She said I had to come
A therapist connects with a new patient, an Army veteran suffering with PTSD, by asking directly about suicide, collaborating around safety and recovery, and committing to stick with him.
How It Works
- Pay a one-time set-up fee to have training and evaluation material configured for your organization.
- Once set up, there is an annual subscription fee based on the number of employees (and contractors) who provide services or interact with patients/clients in your organization or region.
Optionally add 3 AMA Category 1 CME credits ($15 per recipient.)
International subscribers: SafeSide accepts payment in USD, AUD, and NZD.
Video-based learning program and resource library configured for your organization, ready to deploy. Coaching with SafeSide team to support your rollout plans
Year-round access to onboard new staff
Monthly office hours with Dr. Pisani, his team, and colleagues around the world
Updates, new modules, and refreshers
$2000 USD per clinic/program site - One-time fee for configuration, set up, and launch support
$45 USD per care provider or staff in organization or region - Annual subscription
SafeSide Behavioral Health Learning Objectives
You know how to connect with your patients. But when suicidal thoughts come up, it’s easy to lose that connection in an effort to assess and respond to risk. We show you how to:
- Ask clearly and directly about suicide, conveying an understanding that what a person considering suicide really wants is to alleviate pain and suffering.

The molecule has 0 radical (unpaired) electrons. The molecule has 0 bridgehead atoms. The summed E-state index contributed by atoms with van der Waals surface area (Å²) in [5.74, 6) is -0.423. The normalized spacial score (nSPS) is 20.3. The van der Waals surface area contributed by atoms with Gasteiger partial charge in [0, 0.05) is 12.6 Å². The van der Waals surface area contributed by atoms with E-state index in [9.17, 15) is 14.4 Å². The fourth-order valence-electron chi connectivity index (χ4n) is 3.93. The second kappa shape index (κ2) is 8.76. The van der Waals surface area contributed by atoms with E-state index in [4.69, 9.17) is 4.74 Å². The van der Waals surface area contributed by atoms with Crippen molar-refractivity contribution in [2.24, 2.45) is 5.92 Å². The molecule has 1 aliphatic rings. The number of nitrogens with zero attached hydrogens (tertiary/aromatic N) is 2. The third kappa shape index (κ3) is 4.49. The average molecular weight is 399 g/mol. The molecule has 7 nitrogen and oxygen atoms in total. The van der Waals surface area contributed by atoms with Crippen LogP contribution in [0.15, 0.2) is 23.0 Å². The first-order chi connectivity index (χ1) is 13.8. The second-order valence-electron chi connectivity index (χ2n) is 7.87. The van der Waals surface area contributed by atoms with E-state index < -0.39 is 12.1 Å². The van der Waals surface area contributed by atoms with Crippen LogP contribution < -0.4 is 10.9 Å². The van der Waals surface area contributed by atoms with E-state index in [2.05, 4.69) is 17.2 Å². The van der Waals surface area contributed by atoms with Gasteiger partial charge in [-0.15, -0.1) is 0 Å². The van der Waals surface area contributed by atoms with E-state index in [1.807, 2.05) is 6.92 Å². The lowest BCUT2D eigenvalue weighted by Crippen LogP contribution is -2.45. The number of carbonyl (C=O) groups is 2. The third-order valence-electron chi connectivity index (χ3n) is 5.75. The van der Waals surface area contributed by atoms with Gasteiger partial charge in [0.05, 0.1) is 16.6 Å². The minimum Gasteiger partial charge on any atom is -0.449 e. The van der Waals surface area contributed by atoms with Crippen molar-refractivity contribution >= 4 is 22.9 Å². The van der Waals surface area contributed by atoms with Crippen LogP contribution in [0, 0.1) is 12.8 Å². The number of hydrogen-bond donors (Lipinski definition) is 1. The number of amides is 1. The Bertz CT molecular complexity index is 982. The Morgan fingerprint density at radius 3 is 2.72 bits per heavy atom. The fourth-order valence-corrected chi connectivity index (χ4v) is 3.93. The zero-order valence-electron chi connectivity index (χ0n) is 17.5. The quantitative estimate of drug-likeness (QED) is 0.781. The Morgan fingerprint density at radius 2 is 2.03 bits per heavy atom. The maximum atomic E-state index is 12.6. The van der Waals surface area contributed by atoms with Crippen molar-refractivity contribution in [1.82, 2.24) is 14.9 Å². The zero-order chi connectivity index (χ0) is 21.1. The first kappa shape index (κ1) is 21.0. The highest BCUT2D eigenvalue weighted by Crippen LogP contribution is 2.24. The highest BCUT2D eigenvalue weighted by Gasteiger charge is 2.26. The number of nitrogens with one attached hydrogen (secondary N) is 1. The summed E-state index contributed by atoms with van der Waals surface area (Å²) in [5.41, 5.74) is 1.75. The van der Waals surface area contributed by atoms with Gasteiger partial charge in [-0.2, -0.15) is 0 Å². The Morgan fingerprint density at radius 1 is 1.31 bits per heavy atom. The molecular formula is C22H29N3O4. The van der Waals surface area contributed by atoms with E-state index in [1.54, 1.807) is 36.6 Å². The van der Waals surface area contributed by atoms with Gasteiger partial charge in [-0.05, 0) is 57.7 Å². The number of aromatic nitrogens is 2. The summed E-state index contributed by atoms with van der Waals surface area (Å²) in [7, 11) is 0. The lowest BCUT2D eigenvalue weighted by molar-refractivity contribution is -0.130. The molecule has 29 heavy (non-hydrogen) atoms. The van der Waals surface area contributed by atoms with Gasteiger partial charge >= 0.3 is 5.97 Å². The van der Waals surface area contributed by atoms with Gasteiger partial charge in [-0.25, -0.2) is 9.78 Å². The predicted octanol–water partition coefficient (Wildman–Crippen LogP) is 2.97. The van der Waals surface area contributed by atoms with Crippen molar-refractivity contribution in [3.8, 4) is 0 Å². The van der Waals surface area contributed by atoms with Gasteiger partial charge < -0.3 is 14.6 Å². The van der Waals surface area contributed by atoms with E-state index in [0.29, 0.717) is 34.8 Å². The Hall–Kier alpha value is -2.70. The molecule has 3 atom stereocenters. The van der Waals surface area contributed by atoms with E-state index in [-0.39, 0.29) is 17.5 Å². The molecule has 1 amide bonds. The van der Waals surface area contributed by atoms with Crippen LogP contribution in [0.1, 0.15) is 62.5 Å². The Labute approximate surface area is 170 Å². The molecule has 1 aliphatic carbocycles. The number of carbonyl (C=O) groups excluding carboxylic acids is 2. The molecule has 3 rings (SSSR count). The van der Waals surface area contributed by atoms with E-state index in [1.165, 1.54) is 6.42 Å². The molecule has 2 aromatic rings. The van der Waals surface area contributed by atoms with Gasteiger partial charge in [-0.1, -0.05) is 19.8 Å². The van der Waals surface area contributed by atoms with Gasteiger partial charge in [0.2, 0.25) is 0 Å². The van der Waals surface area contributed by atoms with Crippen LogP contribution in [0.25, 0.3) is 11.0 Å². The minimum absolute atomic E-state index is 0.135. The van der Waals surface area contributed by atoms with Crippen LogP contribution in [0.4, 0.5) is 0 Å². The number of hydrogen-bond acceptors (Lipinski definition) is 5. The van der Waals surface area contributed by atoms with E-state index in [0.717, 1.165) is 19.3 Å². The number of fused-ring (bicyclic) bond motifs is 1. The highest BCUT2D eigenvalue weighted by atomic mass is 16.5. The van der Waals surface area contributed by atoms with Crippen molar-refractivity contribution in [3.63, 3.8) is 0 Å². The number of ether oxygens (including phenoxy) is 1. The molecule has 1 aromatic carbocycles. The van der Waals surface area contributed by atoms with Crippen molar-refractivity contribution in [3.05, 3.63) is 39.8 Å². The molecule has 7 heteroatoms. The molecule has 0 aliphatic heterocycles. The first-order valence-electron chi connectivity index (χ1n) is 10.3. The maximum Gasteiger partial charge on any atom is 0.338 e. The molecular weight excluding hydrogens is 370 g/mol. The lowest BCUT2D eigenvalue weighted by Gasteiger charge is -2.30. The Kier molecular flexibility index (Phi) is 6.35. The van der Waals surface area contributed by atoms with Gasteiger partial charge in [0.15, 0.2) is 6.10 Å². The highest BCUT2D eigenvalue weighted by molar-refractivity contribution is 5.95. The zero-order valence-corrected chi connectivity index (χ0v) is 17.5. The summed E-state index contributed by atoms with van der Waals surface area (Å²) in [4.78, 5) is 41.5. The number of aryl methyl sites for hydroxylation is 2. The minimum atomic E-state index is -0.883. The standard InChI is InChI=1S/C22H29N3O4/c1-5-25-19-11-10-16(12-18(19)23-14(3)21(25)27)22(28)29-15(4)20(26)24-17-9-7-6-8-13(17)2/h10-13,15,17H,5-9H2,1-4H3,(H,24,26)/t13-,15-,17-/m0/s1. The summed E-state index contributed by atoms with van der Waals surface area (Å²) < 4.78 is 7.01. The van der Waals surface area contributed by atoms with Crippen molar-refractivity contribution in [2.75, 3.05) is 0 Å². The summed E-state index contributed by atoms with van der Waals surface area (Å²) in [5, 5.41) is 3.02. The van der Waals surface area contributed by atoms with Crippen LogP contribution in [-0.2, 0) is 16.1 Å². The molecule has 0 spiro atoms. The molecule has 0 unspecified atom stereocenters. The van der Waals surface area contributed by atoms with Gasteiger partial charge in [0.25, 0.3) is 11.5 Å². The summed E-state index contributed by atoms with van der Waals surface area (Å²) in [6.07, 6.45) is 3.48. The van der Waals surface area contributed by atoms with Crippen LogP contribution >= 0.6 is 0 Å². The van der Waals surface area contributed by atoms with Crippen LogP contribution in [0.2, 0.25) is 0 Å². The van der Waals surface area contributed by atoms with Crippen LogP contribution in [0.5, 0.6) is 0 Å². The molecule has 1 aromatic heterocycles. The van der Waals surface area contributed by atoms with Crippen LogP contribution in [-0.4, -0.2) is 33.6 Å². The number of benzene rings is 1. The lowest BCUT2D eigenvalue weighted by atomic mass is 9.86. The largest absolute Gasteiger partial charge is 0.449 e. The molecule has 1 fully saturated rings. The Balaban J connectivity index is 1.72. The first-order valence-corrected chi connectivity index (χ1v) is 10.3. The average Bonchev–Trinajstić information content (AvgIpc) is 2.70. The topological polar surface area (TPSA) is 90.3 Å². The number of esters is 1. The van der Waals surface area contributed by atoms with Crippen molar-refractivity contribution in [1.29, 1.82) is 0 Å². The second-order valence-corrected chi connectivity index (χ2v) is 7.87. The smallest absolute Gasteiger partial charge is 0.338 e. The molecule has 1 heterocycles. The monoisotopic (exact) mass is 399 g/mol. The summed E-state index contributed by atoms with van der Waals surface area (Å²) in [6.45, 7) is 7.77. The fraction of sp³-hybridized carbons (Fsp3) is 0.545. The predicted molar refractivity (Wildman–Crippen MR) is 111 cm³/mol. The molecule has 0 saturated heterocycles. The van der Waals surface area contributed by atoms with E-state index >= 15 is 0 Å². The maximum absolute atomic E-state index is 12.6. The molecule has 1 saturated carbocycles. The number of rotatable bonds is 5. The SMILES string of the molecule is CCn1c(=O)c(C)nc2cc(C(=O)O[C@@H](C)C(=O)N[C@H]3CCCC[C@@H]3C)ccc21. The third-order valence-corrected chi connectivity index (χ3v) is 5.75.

- Express your desire to collaborate with a suicidal person to alleviate that pain and be a partner in their recovery.
- Stick with a person through to recovery, including engaging other helpers and supports.
Information about past, recent, and current suicidal thoughts and behavior is essential, but not sufficient. Patient-specific plans and decisions are based on additional information. We describe how you can:
- Use a consistent structure for gathering information and communicating with colleagues, clients, and their supports.
- Develop a risk formulation that is anchored in the context of the setting where a person is being assessed and in their history over time.
You’ve connected and assessed. Next, you need to act. You want to go home feeling that you’ve done everything reasonably possible. We offer four categories to consider:
- Use evidence-based treatments, including “mini-interventions” taken from more involved interventions.
- Develop contingency and safety plans, including a plan to reduce access to lethal means.
- Create plans to increase observation or contact to support the person in the least restrictive environment possible.
- Consult with team members and make referrals to address unmet needs.
Your initial responses can be extended for greater impact in the person’s life, during and after an episode of care.
- Create a system for non-demand, “caring contacts” after care transitions.
- Establish clear roles for family and other supports.
- Ensure regular, structured follow-up assessments and support.
- Employ the suicide-related warm handoff.